20. 20. NEW  YORK   ALBANY   CHICAGO   INDIANAPOLIS   KANSAS  CITY   LONG  BEACH   ORLANDO   PHILADELPHIA   SAN  FRANCISCO   Overview of Decision Pathway™ Approach Prepared  for:  
  21. 21. +447453323623Radius Global EMEA 21 What Decision Pathways™ Means to Your Business †  Iden=fy  the  various  paths  by  which  consumers  make  decisions  in  your   category   †  Determine  where  you  can  best  influence  their   purchase  decisions   †  Focus  resources  around  paths  that  are  most   prevalent  and  most  advantageous  for  your  brand   †  Maximize  your  use  of  touch  points  and  other   influencers   †  Impact  the  decision  process  in  ways  that  boost  brand  selec=on  
  22. 22. +447453323623Radius Global EMEA 22 The Decision Process †  The opportunities for you to engage with your customers and prospects are complex and ever increasing Traditional Media •  TV •  Radio •  Publications Digital Media •  Social Networks •  Retail Websites •  Discussion Groups •  Mobile Promotions •  Sales •  Coupons •  In-Store Word of Mouth •  Recommendations •  Requests •  Joint Decisions Product Characteristics •  Pricing •  Brand •  Previous Experience
  23. 23. +447453323623Radius Global EMEA 23 The Challenge †  Consumers follow different pathways of discovery and investigation in coming to your offering
  24. 24. +447453323623Radius Global EMEA 24 Benefits of Understanding the Process †  Understanding the decision process allows you to: •  Fine tune how you promote your offerings •  Reach out to people who drive decisions •  Leverage touchpoints Word   of  Mouth   AdverDsing   PromoDons   Digital   MarkeDng   Point  of  Purchase  
  25. 25. +447453323623Radius Global EMEA 25 Decision Pathway Key Factors at Each Stage WHERE SHOULD I GO? •  Variety •  Prices, Specials •  Recent experience HOW DO I CHOOSE? •  Use Store Coupon •  In store display •  Loyalty NEED TO SHOP •  To stock up on different products •  Routine shop •  For a special occasion (i.e. party) WHAT SHOULD I CONSIDER FOR THIS TRIP? •  Visit Websites for promos •  Check Ads •  Determine what others want HOW SATISIFIED? •  Future purchase intent •  Consider for other items •  Make it my ‘favorite’
  26. 26. +447453323623Radius Global EMEA 26 Decision Pathways: Dissecting the Decision Process Decisions  made  and  in  what  order   •  Do  I  want  to  cook  or  have  someone  else  cook?   •  Do  I  want  to  eat  at  a  restaurant  or  carry  out?   •  What  type  of  food  am  I  in  the  mood  for?   •  How  much  do  I  want  to  spend?   •  When  do  I  want  to  eat?   •  How  much  =me  do  I  want  to  spend  ea=ng?   •  How  long  will  it  take  to  get  the  food?   •  How  much  food  do  I  need  to  get?   •  What  food  preferences  of  others  will  I  need  to  consider?   •  Do  I  want  something  healthy?   •  From  which  restaurant  do  I  want  to  purchase  the  food?   •  Any  other  decision  made…   Drill-­‐Down  QuesDons   •  Loca=on  when  thinking  about  decision  (home,  work,  car,  etc.)   Ø  Where  coming  from  and  going  to   •  Who  involved  in  decision     •  Factors  considered  in  decision   •  Most  influen=al  factor   Restaurants  Considered   •  Who  first  men=oned  each  restaurant  considered   •  Touch  points  in  past  2  weeks  (e.g.,  ate  there,  saw  a  sign,  drove   by,  other  method)   •  Whether  coupon  or  promo=onal  offer  looked  for  and/or  found   •  Whether  address/phone  number  looked  up;  if  so,  where/how   EXAMPLE   †  Following  is  an  example  of  how  we  ask  respondents  to  dissect  the  decision  process  in  the  survey…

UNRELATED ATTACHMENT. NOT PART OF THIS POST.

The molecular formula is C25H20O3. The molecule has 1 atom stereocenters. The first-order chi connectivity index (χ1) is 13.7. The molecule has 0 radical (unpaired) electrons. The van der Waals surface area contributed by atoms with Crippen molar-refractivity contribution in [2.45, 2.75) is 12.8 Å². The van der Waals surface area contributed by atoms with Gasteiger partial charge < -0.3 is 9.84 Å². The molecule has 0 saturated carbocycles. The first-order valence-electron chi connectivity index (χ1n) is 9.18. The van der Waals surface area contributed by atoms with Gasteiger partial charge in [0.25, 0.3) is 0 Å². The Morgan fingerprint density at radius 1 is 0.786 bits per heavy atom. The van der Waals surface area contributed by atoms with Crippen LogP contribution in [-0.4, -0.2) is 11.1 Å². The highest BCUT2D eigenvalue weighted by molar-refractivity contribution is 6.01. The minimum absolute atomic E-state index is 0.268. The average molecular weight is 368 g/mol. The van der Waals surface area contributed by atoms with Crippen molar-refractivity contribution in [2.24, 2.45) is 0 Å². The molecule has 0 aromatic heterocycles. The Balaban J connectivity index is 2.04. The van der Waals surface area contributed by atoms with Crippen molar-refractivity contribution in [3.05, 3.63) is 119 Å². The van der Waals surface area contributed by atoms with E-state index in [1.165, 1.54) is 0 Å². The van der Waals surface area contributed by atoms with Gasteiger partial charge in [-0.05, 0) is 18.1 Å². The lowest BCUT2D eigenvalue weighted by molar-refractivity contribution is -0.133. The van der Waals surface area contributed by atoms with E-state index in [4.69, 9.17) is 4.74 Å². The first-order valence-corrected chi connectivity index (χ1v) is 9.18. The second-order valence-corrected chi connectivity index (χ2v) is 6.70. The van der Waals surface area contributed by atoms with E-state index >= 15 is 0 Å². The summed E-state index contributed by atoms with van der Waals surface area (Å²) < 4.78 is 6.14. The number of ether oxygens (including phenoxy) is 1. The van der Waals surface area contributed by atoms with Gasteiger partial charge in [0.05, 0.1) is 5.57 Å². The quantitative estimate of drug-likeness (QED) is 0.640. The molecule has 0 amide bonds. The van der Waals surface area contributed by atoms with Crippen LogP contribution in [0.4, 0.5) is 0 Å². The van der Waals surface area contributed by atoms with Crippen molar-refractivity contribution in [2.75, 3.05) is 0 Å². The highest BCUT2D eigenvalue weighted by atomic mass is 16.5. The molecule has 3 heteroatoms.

27. 27. +447453323623Radius Global EMEA 27 Analysis: Overview Driver  Analyses   •  Examine  dimensions  and  touch  points   that  mo=vate  consumers  toward   choosing  a  Brand   Pathways  IdenDficaDon   Reveal  the  major  underlying  paLerns  in  decision-­‐making   •  What  is  involved  in  decision;  the  viable  pathways  that   exist  and  how  different  scenarios  might  mean  different   things  to  your  business  and  brand  strategy   •  We  used  Latent  Class  Analysis  to  reveal  the  underlying   paLerns  in  decision-­‐making,  these  analyses  group   respondents  according  to  the  way  they  make  decisions,   much  the  way  segmenta=on  creates  groups  based  on   autudes  or  behaviors   Developing  Strategies  and  TacDcs   •  Once  we  iden=fied  the  best  Targets  and  uncovered  the    pathways  leading   to  their  decision,  we  can  develop  strategies,  communica=ons,  marke=ng   ini=a=ves  and  tac=cs  to  ac=vate  the  most  relevant  Targets  for  the  soB   drink  brand  at  key  touch  points  of  their  engagement    
  28. 28. Toy Purchase †  Case Study
  29. 29. +447453323623Radius Global EMEA 29 Business Objectives †  A major toy brand was seeking ways to better engage with moms as they purchase toys for their young children. •  By dissecting the decision process and identifying the various purchaser paths that exist they hoped to create a more effective retail strategy. †  Insights from this research are being used in their business planning to: •  Guide in-store promotions •  Maximize impact of packaging and shelf displays •  Motivate consumers prior to a shopping trip •  Better capture impulse purchases •  Steal purchases away from competitors •  Position products more effectively to attract different types of purchase scenarios